Page 325 ï~~Event Detection Our approach for event detection is based on the fact that homogeneous signals cause a characteristic phase pattern in the time-frequency plane (Solbach et al., 1996). The homogeneity condition is approximately fulfilled in the neighbourhood of sound onsets. To reduce the computing load for pattern detection a single line of constant phase in the phase pattern being close to the amplitude maximum of the impulse response is selected. Let p(k) denote the sample of the selected phase line in the frequency band with index k E {O..N - 1}, if a singularity occurs at n = 0. With wk(n) being the wavelet coefficient in band k at sample n, consider the expression where N-1 m= --. Z Iwk(n + p(k))I E{wkI}. k-0 Thus if (s) (7) IbI<,r 'ml' N-1 Y(n)= Z 1wk(n + p(k)) k=0 (1) Selecting the p(k) close to the maximum of the filter onset responses, causes a prominent peak in Y (n), since the phases sum up constructively along the phase line. In the presence of noise Y(n) will exhibit spurious peaks which we wish to eliminate. In the following we present an algorithm for event localization in Gaussian white noise. As our wavelet filters are energy normalized we have for each scale of the wavelet transform due to the Wiener-Lee theorem E{Jwkl2} = 92, (2) where a2 is the variance of the white noise. If the noise is not only white but also Gaussian and if the real and imaginary filter responses are uncorrelated' the modulus exhibits a Rayleigh distribution for which the expectation value is given by (Kammeyer, 1992) E{-wkI }= =.. (3) Thus for Gaussian white noise the expectation value of the modulus is the same constant for each scale. We make use of this fact for noise floor estimation by fitting a straight line given by g(k) =a + b.k (4) to the wavelet transform modulus along the selected phase line via least squares linear regression. As the ideal case b= 0 will hardly ever be observed, a tolerance must be granted for b to deviate from this ideal. For the variance of the modulus 2 we have with eqs.2 and 3 01 w = E{Uwk-- E{IwkI))2} = E{Iwk I} - E2{IwkI) = h2 or) 'this condition holds for analytic filters with some constant r > 0, we consider the signal as Gaussian white noise. In case this condition holds, m1 is used as threshold for event detection. With threshold = 0 as initial value, the complete algorithm for event detection is as follows: 1. set Z(n)"= Y(n) 2. if Y(n) < threshold set Z(n) = 0 3. estimate bin eq.4 4. if eq.7 holds set threshold = ml and Z(n) = 0 5. there is an event at sample no if the following conditions hold: " Z(no) is a maximum2, " there was no event in [no - v...no [. The constant v > 0 should be chosen such that spurious peaks in the neighbourhood of an onset are ignored. A problem with the above algorithm arises from the fact that b would be close to zero not only for white noise but for all spectra being symmetric with respect to the midmost frequency band. This problem could be solved by calculating further line fits for shifted band indices and requiring the fulfillment of eq.7 for each of them. 1.2 The Partial Tracker Module For each onset a PTM is created in which the adaptive gammatone tracking filter is instantated as a one-to-one copy of the corresponding wavelet filter. The term "one-to-one" is to be taken literally. To avoid unnecessary tracking delay, not only the coefficients are copied but also the current state variables. Both energy normalization and constant-Q property are maintained with each update of the filter coefficients. Prediction and Frequency Estimation A first order complex-valued least squares AR model is used to predict the next sample and the frequency localization of the tracked partial. With the estimates of the zeroth and first autocorrelation coefficients Â~0 and 01 the pole of the AR model is at zo = =011 Â~. The predicted next sample s (k + 1) is at (k + 1) zos(k), (8) where a, is the inverse of the transfer function modulus of the gammatone filter at fo given by ac-- k(n- 1)!" The frequency estimate is f(k) = arg(zo), (9) (10) 2those resulting from setting Z(n + 1) = 0 are ignored ICMC Proceedings 1996 325 Solbach & Wohrmann

Page 326 ï~~where fs is the sampling rate. The window size employed for the estimation of the autocorrelation coefficients is continuously adapted to the time window size At on a samplewise basis. The amplitude of a complex valued signal contaminated by white Gaussian noise is Ricedistributed (Kammeyer, 1992). By the influence of noise the estimated amplitude is biased towards higher values. In the extreme case of zero amplitude the bias is given by eq.3, while for growing amplitudes it is continuously decreasing to zero. The Rice distribution is difficult to handle, due to the involvement of the modified Bessel function. In the current inplementation there is no account for the amplitude bias introduced by the noise. The Adaption Rule As in (Wang, 1994) the center frequency fo(k) of the tracking filter is adapted by the gradient descent rule fo(k+1)=fo(k)+g.[f(k-6)-fo(k-6)], (11) where f(k) is the estimated signal frequency, g is the tracking gain and 6 is the group delay of the tracking filter plus the one of the frequency estimator in samples. It can be shown that the adaption given by eq. 11 is stable if (Wang, 1994) 7r + 2 0<g<2sin 1+26 (12) With 6 = 0 in eq.12 we arrive at 0 < g < 2. If the group delay is increased, the upper bound for g is diminished. For 6 -+ c stable tracking is impossible. Evidently minimal group delay of the tracking filter is desirable for maximum adaption gain. This is why we choose n = 3 for the order of the gammatone filter, which in (Solbach et al., 1996) was shown to yield minimum group delay. As the parameters are adapted samplewise it is preferable not to evaluate a transcendental function for the calculation of g. As we have 2 -.'x <sin(x), for 0<x<it is safe to set The last two columns show the deviation of the estimated time from the actual event instant in samples (f, = 22.05kHz). In the upper part of fig.3 the residual sonogram is displayed, in the lower part we see the corresponding Z(t) and in fig.4 the estimated partial frequencies. 3 Conclusions and Future Work An architecture for sound onset localization and partial tracking in Gaussian white noise was presented. The results given are a snapshot of our research in acoustic multicomponent signal separation. They indicate that the onset localization and partial tracking properties of our method are promising in terms of robustness against the superposition of noise and concurring partials. Obviously there is still much work left to be done. This is part of our agenda for forthcoming work: " The pre-knowledge requirement for the frequency starting point should be removed. " The system should be able to automatically discern onsets from offsets. " The flexibility of the noise model should be improved. " If the partials originating from one onset are harmonic, the proper partial trackers should be tied together by coupled adaption. This will improve robustness against the disturbance of single partials. " A partial tracker should be able to terminate itself if the partial fades gradually without offset. " There should be an account for the noiseinduced bias of the amplitude estimation. References [Kammeyer, 19921 K.D. Kammeyer. Nachrichteniibertragung. Teubner, Stuttgart, 1992. [Nakatani et al., 1995] T. Nakatani, H.G. Okuno, and T. Kawabata. Residue-Driven Architecture for Computational Auditory Scene Analysis. in C.S. Mellish, editor, 14th International Joint Conference on Artificial Intelligence, pages 165 -172. Morgan Kaufman Publishers, 1995. [Scheirer, 19961 E.D. Scheirer. Using musical knowledge to extract expressive performance information from audio recordings. In H. Okuno and D. Rosenthal, editors, Readings in Computational Auditory Scene Analysis. Erlbaum, 1996. in press. [Solbach et al., 1996] L. Solbach, R. Wdhrmann, and J. Kliewer. The complex-valued continuous wavelet transform as a preprocessor for auditory scene analysis. In H. Okuno and D. Rosenthal, editors, Readings In Computational Auditory Scene Analysis. Erlbaum, 1996. in press, preprint available via ftp://ftp.ti6.tuharburg.de/pub/paper. [Wang, 1994] A. Wang. Instantaneous and Fre quency Warped Signal Processing Techniques for Auditory Source Separation. PhD thesis, Stanford University, 1994. 2 g- 1 + 26 (13) 2 Results The parameters employed in our examples are Q = 0.1, q = 1 and 0 = 20ms. 12 wavelet filters per octave are used. In Gaussian white noise the onset and offset of a time limited sine of lkHz could be localized with an error of less than 0.4ms, down to a signal to noise ratio (SNR) as low as 1dB. The sampling rate was f9 = 44.1kHz. In the more complex example shown in fig.3 and fig.4, a sound composed of 4 partials in 0dB Gaussian white noise was analyzed. The following table shows the partial parameters: start 0.05s 0.10s 0.15s end f treq. SNR j onset 0.30s 500 Hz 13.7 dB -13 0.25s 600HzI13.7 dB -9 0.20s 400z 3.2 -6 700 Hz 3.2 dB | offset +3 -6 -2 t 1 1 Solbach & Wohrmann 326 ICMC Proceedings 1996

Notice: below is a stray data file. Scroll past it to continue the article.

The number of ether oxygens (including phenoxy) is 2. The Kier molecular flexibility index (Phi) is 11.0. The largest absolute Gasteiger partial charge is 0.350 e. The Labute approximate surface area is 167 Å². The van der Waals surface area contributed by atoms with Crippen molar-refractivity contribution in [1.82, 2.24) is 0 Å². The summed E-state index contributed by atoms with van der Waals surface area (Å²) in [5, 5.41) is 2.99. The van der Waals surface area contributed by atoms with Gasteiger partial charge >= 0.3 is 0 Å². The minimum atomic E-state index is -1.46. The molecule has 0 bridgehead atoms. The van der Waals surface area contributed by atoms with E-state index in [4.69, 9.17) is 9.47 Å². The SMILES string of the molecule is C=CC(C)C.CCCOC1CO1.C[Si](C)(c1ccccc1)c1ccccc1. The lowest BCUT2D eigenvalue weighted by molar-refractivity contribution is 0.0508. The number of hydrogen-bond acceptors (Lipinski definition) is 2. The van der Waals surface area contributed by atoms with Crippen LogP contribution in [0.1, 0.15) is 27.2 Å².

Page 327 ï~~trequency in Hz 009 in 600.0 cent steps) 1072.0(758.02 536.00 379.01 268.OQ 189.51 -134.00 -94.75 -67.00 -47.385.............................. czo rr..., ".'. F l1. _....................................................................... '' JO I I I- 1 - I I I --I I- I I I I I-----1 -; i I 1 - 0.05 0.06 0.07 0.08 0.09 0.1 0.11 0.12 0.13 0.14 0.15 0.t6 0.17 0.18 0.t9 0.2 0.21 0.22 0.23 0.24 0.25 0.26 0.27 0.28 0.29 0.3 time in seconds 3000 200 1000 Ii '!- - 1- 1 I - 1 --{ I a 1 1 I 1 I I I 0.05 0.06 0.07 0.08 0.09 0.1 0.11 0.12 0.13 0.14 0.15 0.16 0.t7 0.18 0.19 0.2 -1 0.21 0.22 0.23 0.24 0.25 0.26 0.27 0.28 0.29 0.3 time in seconds Figure 3: residual sonogram and Z(t) I I I I I I 700 600 500 a) IVNAII\\,Ari 400 I 300 1 i 0.05 0.1 0.15 0.2 0.25 0.3.. time [s] Figure 4: partial traces ICMC Proceedings 1996 37Slah&Whmn 327 Solbach & Wohrmann